For this the GWPF panel is initially inviting input from all those analysts across the world who have already shown their expertise in comparing the originally recorded data with that finally published. In particular, they will be wanting to establish a full and accurate picture of just how much of the published record has been adjusted in a way which gives the impression that temperatures have been rising faster and further than was indicated by the raw measured data.
Robots are complementing human care-takers in hospitals. The two most interesting aspects to me are:
- Administrators claim that no human jobs are at risk.
- The humans show natural deference to the robots.
Well, according to Pamela Hudson, the medical center's associate director of administration, their jobs are safe. In fact, she says that with such a massive new hospital, hiring in some departments is on the rise. The robots are about supplementing current jobs, she says, not eliminating them. "It would be a travesty for us to hire more techs who specialize in instrumentation but all they're doing is running around delivering trays," Hudson says. "That's not the best use of their skills--that's not a real job satisfier." As an added perk, she says, if staffers aren't pushing around huge carts, they're not straining themselves or mowing down their colleagues.
As for deference:
"We had to train on a lot of robot etiquette, you know," says operations director Brian Herriot as we walk the halls in search of Tugs, aided by a laptop that tracks their movements. "Which is, we train them to treat a robot like your grandma, and she's in the hospital in a wheel chair. If something's in their way, just move it aside, don't go stand in front of them." ...
It may have an adult voice, but Tug has a childlike air, even though in this hospital you're supposed to treat it like a wheelchair-bound old lady. It's just so innocent, so earnest, and at times, a bit helpless. If there's enough stuff blocking its way in a corridor, for instance, it can't reroute around the obstruction.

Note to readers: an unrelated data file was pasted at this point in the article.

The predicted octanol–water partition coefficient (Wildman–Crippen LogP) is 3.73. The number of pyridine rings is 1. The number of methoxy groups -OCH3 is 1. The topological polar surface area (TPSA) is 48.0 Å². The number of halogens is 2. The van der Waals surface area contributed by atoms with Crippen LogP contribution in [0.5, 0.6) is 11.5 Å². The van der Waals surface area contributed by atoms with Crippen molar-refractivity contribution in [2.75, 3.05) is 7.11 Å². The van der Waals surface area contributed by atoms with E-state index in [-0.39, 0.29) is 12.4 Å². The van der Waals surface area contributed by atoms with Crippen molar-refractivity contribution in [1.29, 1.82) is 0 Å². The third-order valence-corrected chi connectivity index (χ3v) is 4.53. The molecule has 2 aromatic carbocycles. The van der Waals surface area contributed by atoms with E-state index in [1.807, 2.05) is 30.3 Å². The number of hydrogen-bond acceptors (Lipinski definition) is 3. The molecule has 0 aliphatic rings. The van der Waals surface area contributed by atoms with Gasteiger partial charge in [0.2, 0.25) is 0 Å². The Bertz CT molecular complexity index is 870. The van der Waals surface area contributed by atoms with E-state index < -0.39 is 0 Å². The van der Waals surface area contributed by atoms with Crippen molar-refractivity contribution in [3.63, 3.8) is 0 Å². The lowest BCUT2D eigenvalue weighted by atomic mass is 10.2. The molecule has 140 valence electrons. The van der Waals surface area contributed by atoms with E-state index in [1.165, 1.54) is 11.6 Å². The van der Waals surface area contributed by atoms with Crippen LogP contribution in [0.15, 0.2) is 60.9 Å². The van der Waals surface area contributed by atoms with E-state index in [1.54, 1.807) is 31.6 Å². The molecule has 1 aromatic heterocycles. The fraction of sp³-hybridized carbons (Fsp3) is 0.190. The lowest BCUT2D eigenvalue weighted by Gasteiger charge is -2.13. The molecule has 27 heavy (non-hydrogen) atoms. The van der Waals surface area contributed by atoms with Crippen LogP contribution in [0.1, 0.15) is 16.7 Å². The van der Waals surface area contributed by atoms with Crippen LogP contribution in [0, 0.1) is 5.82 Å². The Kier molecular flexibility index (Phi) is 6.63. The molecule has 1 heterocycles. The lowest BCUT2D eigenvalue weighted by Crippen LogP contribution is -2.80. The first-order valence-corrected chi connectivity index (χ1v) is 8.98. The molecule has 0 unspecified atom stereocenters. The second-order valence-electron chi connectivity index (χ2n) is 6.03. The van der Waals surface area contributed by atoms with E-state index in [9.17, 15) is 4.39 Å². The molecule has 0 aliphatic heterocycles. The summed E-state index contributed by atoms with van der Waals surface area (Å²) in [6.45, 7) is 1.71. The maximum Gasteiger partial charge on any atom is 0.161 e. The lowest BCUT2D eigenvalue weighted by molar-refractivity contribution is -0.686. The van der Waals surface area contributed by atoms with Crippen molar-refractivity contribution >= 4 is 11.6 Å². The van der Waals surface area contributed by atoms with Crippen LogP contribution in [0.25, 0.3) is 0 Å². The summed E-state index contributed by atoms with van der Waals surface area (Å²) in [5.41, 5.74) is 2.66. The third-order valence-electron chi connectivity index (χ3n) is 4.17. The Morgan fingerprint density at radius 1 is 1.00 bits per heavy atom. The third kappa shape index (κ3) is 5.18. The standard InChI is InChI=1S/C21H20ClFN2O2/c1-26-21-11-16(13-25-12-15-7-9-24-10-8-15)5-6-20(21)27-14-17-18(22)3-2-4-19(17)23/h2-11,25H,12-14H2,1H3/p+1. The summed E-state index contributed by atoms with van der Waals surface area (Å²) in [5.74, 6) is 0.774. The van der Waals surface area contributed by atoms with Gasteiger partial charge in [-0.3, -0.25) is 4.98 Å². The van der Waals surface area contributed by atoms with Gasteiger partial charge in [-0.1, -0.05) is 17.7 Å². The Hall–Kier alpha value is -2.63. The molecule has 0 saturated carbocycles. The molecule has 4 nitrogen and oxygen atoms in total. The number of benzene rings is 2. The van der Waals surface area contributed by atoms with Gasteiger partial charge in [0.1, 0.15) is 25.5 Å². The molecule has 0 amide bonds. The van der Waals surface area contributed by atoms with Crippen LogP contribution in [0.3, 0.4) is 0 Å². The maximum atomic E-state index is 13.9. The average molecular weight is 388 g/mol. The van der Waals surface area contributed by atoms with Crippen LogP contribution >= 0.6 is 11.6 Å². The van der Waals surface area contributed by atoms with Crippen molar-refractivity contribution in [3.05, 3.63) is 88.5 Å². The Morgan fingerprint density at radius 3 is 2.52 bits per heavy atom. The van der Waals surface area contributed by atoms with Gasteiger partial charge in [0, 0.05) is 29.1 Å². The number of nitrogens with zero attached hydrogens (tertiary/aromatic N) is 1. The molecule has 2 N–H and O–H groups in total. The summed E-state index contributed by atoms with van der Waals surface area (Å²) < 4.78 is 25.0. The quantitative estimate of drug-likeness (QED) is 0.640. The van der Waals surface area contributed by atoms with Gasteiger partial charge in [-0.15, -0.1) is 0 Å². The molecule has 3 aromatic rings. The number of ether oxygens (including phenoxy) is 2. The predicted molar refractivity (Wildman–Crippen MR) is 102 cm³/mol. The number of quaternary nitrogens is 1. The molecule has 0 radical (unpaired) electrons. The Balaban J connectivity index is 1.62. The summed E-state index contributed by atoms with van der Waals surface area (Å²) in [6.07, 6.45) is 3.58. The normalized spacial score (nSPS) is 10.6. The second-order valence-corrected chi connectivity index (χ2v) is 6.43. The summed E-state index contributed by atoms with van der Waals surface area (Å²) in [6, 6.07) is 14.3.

This happened to the Tug we were trailing in pediatrics. "Oh, something's in its way!" a woman in scrubs says with an expression like she herself had ruined the robot's day. She tries moving the wheeled contraption but it won't budge. "Uh, oh!" She shoves on it some more and finally gets it to move. "Go, Tug, go!" she exclaims as the robot, true to its programming, continues down the hall.
The title of this video is mocking, but the rocket is very cool!
How a car engine works. Learn something new every day! Also, this will be helpful knowledge in case you survive the always-impending collapse of civilization.
George Johnson writes about a recent study that concluded that most cancer is caused by random mutations rather than environment or heredity. This is good news and bad news: your behavior makes less difference than you think. Smoking is obviously bad, but otherwise your behavior and genes only have a minority effect on your cancer risk.
Some of these genetic misprints are caused by outside agents, chemical or biological, especially in parts of the body -- the skin, the lungs and the digestive tract -- most exposed to the ravages of the world. But millions every second occur purely by chance -- random, spontaneous glitches that may be the most pervasive carcinogen of all.
It's a truth that grates against our deepest nature. That was clear earlier this month when a paper in Science on the prominent role of "bad luck" and cancer caused an outbreak of despair, outrage and, ultimately, disbelief.
The most intemperate of this backlash -- mini-screeds on Twitter and hit-and-run comments on the web -- suggested that the authors, Cristian Tomasetti and Bert Vogelstein of Johns Hopkins University, must be apologists for chemical companies or the processed food industry. In fact, their study was underwritten by nonprofit cancer foundations and grants from the National Institutes of Health. In some people's minds, those were just part of the plot.
What psychologists call apophenia -- the human tendency to see connections and patterns that are not really there -- gives rise to conspiracy theories. It is also at work, though usually in a milder form, in our perceptions about cancer and our revulsion to randomness.
You can view cancer like a slow-motion car crash: most of the time it's not your fault, and it really sucks. Unlike a fatal car crash, cancer usually gives you time to see your loved ones.